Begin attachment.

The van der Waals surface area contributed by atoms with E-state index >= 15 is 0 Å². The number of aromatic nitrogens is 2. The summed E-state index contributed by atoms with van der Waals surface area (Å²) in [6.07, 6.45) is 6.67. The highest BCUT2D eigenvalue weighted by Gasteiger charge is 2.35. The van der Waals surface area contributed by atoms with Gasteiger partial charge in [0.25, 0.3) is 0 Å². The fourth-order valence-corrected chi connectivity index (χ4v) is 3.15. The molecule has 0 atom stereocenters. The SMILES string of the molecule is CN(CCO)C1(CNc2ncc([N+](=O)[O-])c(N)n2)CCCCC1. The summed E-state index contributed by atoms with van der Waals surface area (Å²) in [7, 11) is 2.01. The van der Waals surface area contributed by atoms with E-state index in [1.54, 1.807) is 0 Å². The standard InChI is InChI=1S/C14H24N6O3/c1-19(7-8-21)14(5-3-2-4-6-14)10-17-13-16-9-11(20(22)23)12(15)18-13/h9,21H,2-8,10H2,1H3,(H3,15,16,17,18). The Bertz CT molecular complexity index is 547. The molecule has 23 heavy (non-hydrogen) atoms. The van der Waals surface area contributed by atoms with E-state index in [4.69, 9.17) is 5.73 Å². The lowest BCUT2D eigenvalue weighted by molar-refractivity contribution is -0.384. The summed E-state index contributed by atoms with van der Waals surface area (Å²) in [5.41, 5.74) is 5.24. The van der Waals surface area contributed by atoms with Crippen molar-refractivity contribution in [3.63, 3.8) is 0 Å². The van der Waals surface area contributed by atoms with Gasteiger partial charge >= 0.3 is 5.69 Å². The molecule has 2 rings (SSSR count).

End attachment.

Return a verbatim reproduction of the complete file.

The van der Waals surface area contributed by atoms with E-state index >= 15 is 0 Å². The number of aromatic nitrogens is 2. The summed E-state index contributed by atoms with van der Waals surface area (Å²) in [6.07, 6.45) is 6.67. The highest BCUT2D eigenvalue weighted by Gasteiger charge is 2.35. The van der Waals surface area contributed by atoms with Gasteiger partial charge in [0.25, 0.3) is 0 Å². The fourth-order valence-corrected chi connectivity index (χ4v) is 3.15. The molecule has 0 atom stereocenters. The SMILES string of the molecule is CN(CCO)C1(CNc2ncc([N+](=O)[O-])c(N)n2)CCCCC1. The summed E-state index contributed by atoms with van der Waals surface area (Å²) in [7, 11) is 2.01. The van der Waals surface area contributed by atoms with E-state index in [1.54, 1.807) is 0 Å². The standard InChI is InChI=1S/C14H24N6O3/c1-19(7-8-21)14(5-3-2-4-6-14)10-17-13-16-9-11(20(22)23)12(15)18-13/h9,21H,2-8,10H2,1H3,(H3,15,16,17,18). The Bertz CT molecular complexity index is 547. The molecule has 23 heavy (non-hydrogen) atoms. The van der Waals surface area contributed by atoms with E-state index in [4.69, 9.17) is 5.73 Å². The lowest BCUT2D eigenvalue weighted by molar-refractivity contribution is -0.384. The summed E-state index contributed by atoms with van der Waals surface area (Å²) in [5.41, 5.74) is 5.24. The van der Waals surface area contributed by atoms with Crippen molar-refractivity contribution in [3.63, 3.8) is 0 Å². The van der Waals surface area contributed by atoms with Gasteiger partial charge >= 0.3 is 5.69 Å². The molecule has 2 rings (SSSR count).